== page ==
Central Vietnam braces for storm Kompasu

By Duc Hung, Nguyen Hai, Hoang Tao   October 13, 2021 | 03:38 am PT
The central region is making concerted efforts to mitigate the impacts of storm Kompasu, bringing boats ashore, strengthening sea embankments, and protecting their fish ponds.

Border guards help fishermen in Ky An Town, Ha Tinh Province bring their boats ashore.
The province announced a sea ban Tuesday and more than 2,000 vessels have been brought to shelter. Storm Kompasu is expected to enter the Gulf of Tonkin between late Wednesday night and early Thursday morning before making landfall in central Vietnam. The Ha Tinh hydro-meteorological station said that from Wednesday noon until Friday, the province is likely to experience heavy downpours and strong winds, with rainfall of 200-300 mm going up to 350 mm at some places.
Local authorities have warned of flash floods and landslides in mountainous areas and flooding in riverside areas.


A couple in Thach Ha Commune, Ha Tinh Town move their fish cages on the Ho Do River into ponds. Sudden changes in the water environment because of heavy rain can prove fatal to the fish.
Over the past two days, many households in the commune who raise fish in cages on the river have moved them out. The commune has more than 30 households raising fish in about 100 cages. "Last year, our family lost tens of millions of dong (thousands of dollars) after floods killed 100 kilos of our pomfret fish," said one farmer.


Workers at a fishing cooperative in Ho Do Commune in Ha Tinh’s Loc Ha District prepare a net to cover a pond and protect their fish against flood damage.


Since Tuesday night, it has started to rain heavily in Loc Ha District and many restaurants selling seafood along Xuan Hai Beach have had to close.
"My restaurant gets flooded every time it rains. Since yesterday, we have had to move all furniture and food to a higher place. I really hope that the storm will disappear in the sea or weaken into a tropical depression before making landfall. This year, the pandemic has already made it hard to do business and now with the storms and floods, we have to expect heavy losses," said Pham Ba Nam, 50.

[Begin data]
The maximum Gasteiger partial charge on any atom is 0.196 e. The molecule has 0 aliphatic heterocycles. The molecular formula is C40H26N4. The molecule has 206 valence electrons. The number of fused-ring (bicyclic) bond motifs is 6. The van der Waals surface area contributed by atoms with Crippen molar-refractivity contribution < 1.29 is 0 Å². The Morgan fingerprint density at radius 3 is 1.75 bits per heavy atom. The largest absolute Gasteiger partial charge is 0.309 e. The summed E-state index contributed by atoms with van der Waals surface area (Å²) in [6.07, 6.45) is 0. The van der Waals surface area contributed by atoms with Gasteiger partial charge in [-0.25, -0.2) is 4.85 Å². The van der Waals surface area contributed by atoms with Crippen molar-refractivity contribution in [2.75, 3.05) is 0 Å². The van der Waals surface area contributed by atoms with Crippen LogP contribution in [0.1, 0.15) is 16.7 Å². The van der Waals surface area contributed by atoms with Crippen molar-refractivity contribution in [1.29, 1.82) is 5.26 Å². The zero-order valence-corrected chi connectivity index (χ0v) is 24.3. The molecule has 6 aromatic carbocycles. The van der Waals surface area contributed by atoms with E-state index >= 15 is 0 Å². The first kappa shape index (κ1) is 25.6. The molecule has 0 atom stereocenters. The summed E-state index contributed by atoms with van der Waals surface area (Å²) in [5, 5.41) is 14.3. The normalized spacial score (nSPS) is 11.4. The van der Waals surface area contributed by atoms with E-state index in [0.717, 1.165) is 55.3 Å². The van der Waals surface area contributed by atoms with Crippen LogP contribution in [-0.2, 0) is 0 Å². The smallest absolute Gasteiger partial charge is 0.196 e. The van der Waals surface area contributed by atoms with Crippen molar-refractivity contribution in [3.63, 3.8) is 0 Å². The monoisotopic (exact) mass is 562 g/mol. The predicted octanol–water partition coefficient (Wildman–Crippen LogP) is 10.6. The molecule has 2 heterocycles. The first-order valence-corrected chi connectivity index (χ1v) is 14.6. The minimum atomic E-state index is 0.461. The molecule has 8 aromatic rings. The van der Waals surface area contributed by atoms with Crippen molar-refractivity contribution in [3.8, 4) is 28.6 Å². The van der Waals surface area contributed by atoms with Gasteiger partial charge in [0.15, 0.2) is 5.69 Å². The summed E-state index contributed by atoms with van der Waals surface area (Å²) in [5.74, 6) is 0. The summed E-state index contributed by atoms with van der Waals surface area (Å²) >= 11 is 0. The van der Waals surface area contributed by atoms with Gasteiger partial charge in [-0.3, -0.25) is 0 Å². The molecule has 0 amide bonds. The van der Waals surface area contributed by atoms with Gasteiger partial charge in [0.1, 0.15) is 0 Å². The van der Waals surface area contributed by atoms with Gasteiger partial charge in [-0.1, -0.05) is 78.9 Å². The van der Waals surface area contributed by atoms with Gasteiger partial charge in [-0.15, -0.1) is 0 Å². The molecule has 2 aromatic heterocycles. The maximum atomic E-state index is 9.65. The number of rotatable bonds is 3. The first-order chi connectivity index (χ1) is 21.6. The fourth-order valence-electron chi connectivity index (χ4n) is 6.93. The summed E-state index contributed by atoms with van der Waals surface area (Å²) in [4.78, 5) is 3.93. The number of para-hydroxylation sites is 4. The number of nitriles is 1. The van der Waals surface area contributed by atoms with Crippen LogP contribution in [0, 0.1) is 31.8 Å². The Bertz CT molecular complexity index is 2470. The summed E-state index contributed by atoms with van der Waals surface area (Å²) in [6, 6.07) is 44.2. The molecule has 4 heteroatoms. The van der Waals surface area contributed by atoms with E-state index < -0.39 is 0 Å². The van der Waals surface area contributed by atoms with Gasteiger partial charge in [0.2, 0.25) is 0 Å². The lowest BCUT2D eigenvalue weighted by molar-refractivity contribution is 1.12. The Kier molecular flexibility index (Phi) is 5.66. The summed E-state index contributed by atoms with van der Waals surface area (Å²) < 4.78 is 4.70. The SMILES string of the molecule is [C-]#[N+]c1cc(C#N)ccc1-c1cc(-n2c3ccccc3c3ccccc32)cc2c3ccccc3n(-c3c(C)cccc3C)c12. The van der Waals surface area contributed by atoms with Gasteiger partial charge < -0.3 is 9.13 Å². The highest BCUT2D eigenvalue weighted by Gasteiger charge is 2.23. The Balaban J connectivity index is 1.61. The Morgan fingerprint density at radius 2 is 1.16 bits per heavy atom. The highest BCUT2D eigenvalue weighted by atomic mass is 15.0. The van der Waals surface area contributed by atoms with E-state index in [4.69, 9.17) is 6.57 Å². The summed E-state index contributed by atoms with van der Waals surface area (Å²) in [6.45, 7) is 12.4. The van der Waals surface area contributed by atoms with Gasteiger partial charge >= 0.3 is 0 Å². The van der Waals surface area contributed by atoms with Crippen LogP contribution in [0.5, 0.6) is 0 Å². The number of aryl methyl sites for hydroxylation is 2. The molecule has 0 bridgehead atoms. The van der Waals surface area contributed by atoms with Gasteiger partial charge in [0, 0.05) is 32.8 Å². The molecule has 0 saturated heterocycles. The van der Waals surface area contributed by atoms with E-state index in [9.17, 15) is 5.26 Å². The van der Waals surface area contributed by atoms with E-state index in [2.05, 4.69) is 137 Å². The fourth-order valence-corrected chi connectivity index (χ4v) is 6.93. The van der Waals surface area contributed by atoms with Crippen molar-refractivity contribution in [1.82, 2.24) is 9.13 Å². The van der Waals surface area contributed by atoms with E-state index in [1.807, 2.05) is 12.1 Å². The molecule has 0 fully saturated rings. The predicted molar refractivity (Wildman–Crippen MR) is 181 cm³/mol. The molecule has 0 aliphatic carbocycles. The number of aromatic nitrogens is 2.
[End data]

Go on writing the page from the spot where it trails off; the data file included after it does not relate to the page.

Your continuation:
A group of men drop rocks to strengthen the shoreline in Quang Phuc Commune, Dong Hoi Town, Quang Binh Province.
The province has also ordered a sea ban and almost all its seafaring vessels had taken shelter by Wednesday.


An excavator speeds up work to reinforce the embankment at a local beach. At 4 p.m. Wednesday, the storm was 490 km away from Thanh Hoa, 495 km away from Nghe An and 475 km away from Ha Tinh with wind speeds of 90-100 kph. It was expected to move west at the speed of 25-30 kph over the next three hours.
The storm then would enter the southern sea regions of the Gulf of Tonkin and may gradually weaken, said the National Center for Hydro-Meteorological Forecasting.
By 10 a.m. Thursday, it would be located above the sea areas off provinces from Thanh Hoa to Quang Binh with a maximum wind speed of 75 kph. Within the next 24 hours, the storm would maintain its direction and speed, making landfall between Thanh Hoa and Quang Binh and devolve into a tropical depression, weather experts predict.


Nguyen Xuan Phong, 62, of Dong Hoi Town, rented a crane to take his boat ashore from the Nhat Le River. Phong, who catches squid, said he has not gone fishing since July because of the pandemic and now, with the storm coming, he had to spend VND1 million in moving the boat to shelter.


Nguyen Thi Man, 52, folds a fish trap. Every night, she and her husband would lay the trap along the Nhat Le River in Quang Binh and collect the fish in the morning for sale.


Senior Lieutenant Tran Quang Vinh (R) works on a rescue ship of the Nghe An Border Guard.
Home to 3,300 fishing boats and 17,000 fishers, Nghe An Province issued a sea ban last Sunday as storm Kompasu approached.
On Tuesday, disaster management authorities made plans to evacuate 65,000 families with 250,000 members in central Vietnam as storm Kompasu threatened to make landfall with 75-90 kph winds. The storm is the eighth one to enter Vietnam's waters so far this year. Local reports say that it has left at least 11 people dead and seven missing in the Philippines as of Wednesday.

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